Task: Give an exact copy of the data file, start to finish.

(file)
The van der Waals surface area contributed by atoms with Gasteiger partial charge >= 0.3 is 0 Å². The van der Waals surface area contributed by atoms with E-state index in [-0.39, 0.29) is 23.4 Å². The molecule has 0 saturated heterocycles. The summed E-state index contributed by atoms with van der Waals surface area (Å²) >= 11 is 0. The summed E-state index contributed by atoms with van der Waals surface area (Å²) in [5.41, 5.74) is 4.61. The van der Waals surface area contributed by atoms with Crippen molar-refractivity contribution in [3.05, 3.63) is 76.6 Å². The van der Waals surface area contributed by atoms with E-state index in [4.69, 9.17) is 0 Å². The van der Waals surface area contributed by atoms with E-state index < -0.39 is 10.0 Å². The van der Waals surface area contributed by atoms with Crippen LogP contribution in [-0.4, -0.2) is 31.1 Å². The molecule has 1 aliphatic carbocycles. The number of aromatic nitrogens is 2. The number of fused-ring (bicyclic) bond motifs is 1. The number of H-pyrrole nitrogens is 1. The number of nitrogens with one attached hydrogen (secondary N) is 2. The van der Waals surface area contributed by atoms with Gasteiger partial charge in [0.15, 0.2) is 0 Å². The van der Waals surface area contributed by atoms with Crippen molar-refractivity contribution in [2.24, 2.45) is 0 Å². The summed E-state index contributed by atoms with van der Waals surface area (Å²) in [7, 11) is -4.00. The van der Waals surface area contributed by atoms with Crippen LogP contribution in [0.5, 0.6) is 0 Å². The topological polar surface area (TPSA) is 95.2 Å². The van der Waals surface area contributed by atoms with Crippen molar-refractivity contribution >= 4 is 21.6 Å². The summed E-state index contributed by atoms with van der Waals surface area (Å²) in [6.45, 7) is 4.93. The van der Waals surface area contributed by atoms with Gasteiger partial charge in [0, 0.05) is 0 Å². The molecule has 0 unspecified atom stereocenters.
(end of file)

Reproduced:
The van der Waals surface area contributed by atoms with Gasteiger partial charge >= 0.3 is 0 Å². The van der Waals surface area contributed by atoms with E-state index in [-0.39, 0.29) is 23.4 Å². The molecule has 0 saturated heterocycles. The summed E-state index contributed by atoms with van der Waals surface area (Å²) >= 11 is 0. The summed E-state index contributed by atoms with van der Waals surface area (Å²) in [5.41, 5.74) is 4.61. The van der Waals surface area contributed by atoms with Crippen molar-refractivity contribution in [3.05, 3.63) is 76.6 Å². The van der Waals surface area contributed by atoms with E-state index in [4.69, 9.17) is 0 Å². The van der Waals surface area contributed by atoms with E-state index < -0.39 is 10.0 Å². The van der Waals surface area contributed by atoms with Crippen LogP contribution in [-0.4, -0.2) is 31.1 Å². The molecule has 1 aliphatic carbocycles. The number of aromatic nitrogens is 2. The number of fused-ring (bicyclic) bond motifs is 1. The number of H-pyrrole nitrogens is 1. The number of nitrogens with one attached hydrogen (secondary N) is 2. The van der Waals surface area contributed by atoms with Gasteiger partial charge in [0.15, 0.2) is 0 Å². The van der Waals surface area contributed by atoms with Crippen molar-refractivity contribution in [2.24, 2.45) is 0 Å². The summed E-state index contributed by atoms with van der Waals surface area (Å²) in [7, 11) is -4.00. The van der Waals surface area contributed by atoms with Crippen LogP contribution in [0.5, 0.6) is 0 Å². The topological polar surface area (TPSA) is 95.2 Å². The van der Waals surface area contributed by atoms with Crippen molar-refractivity contribution >= 4 is 21.6 Å². The summed E-state index contributed by atoms with van der Waals surface area (Å²) in [6.45, 7) is 4.93. The van der Waals surface area contributed by atoms with Gasteiger partial charge in [0, 0.05) is 0 Å². The molecule has 0 unspecified atom stereocenters.